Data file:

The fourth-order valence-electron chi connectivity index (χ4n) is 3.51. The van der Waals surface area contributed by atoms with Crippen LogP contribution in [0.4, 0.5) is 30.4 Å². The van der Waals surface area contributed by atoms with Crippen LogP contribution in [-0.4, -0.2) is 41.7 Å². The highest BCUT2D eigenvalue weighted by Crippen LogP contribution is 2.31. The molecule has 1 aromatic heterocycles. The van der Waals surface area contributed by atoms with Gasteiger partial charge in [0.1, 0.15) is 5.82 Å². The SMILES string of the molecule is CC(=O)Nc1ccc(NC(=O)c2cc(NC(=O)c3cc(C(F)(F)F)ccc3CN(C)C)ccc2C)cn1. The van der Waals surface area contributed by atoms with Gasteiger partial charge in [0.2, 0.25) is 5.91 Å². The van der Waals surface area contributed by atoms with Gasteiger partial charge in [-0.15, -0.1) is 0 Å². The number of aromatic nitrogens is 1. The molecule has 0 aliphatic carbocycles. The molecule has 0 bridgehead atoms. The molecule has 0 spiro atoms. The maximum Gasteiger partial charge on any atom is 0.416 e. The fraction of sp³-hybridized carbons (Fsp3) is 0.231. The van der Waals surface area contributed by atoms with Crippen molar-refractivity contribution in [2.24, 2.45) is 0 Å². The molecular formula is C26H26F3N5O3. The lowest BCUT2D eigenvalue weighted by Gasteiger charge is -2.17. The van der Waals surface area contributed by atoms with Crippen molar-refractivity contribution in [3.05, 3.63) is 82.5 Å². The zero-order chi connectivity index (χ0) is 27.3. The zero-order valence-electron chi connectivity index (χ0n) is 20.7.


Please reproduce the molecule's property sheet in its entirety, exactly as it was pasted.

The fourth-order valence-electron chi connectivity index (χ4n) is 3.51. The van der Waals surface area contributed by atoms with Crippen LogP contribution in [0.4, 0.5) is 30.4 Å². The van der Waals surface area contributed by atoms with Crippen LogP contribution in [-0.4, -0.2) is 41.7 Å². The highest BCUT2D eigenvalue weighted by Crippen LogP contribution is 2.31. The molecule has 1 aromatic heterocycles. The van der Waals surface area contributed by atoms with Gasteiger partial charge in [0.1, 0.15) is 5.82 Å². The SMILES string of the molecule is CC(=O)Nc1ccc(NC(=O)c2cc(NC(=O)c3cc(C(F)(F)F)ccc3CN(C)C)ccc2C)cn1. The van der Waals surface area contributed by atoms with Gasteiger partial charge in [0.2, 0.25) is 5.91 Å². The van der Waals surface area contributed by atoms with Gasteiger partial charge in [-0.15, -0.1) is 0 Å². The number of aromatic nitrogens is 1. The molecule has 0 aliphatic carbocycles. The molecule has 0 bridgehead atoms. The molecule has 0 spiro atoms. The maximum Gasteiger partial charge on any atom is 0.416 e. The fraction of sp³-hybridized carbons (Fsp3) is 0.231. The van der Waals surface area contributed by atoms with Crippen molar-refractivity contribution in [2.24, 2.45) is 0 Å². The molecular formula is C26H26F3N5O3. The lowest BCUT2D eigenvalue weighted by Gasteiger charge is -2.17. The van der Waals surface area contributed by atoms with Crippen molar-refractivity contribution in [3.05, 3.63) is 82.5 Å². The zero-order chi connectivity index (χ0) is 27.3. The zero-order valence-electron chi connectivity index (χ0n) is 20.7.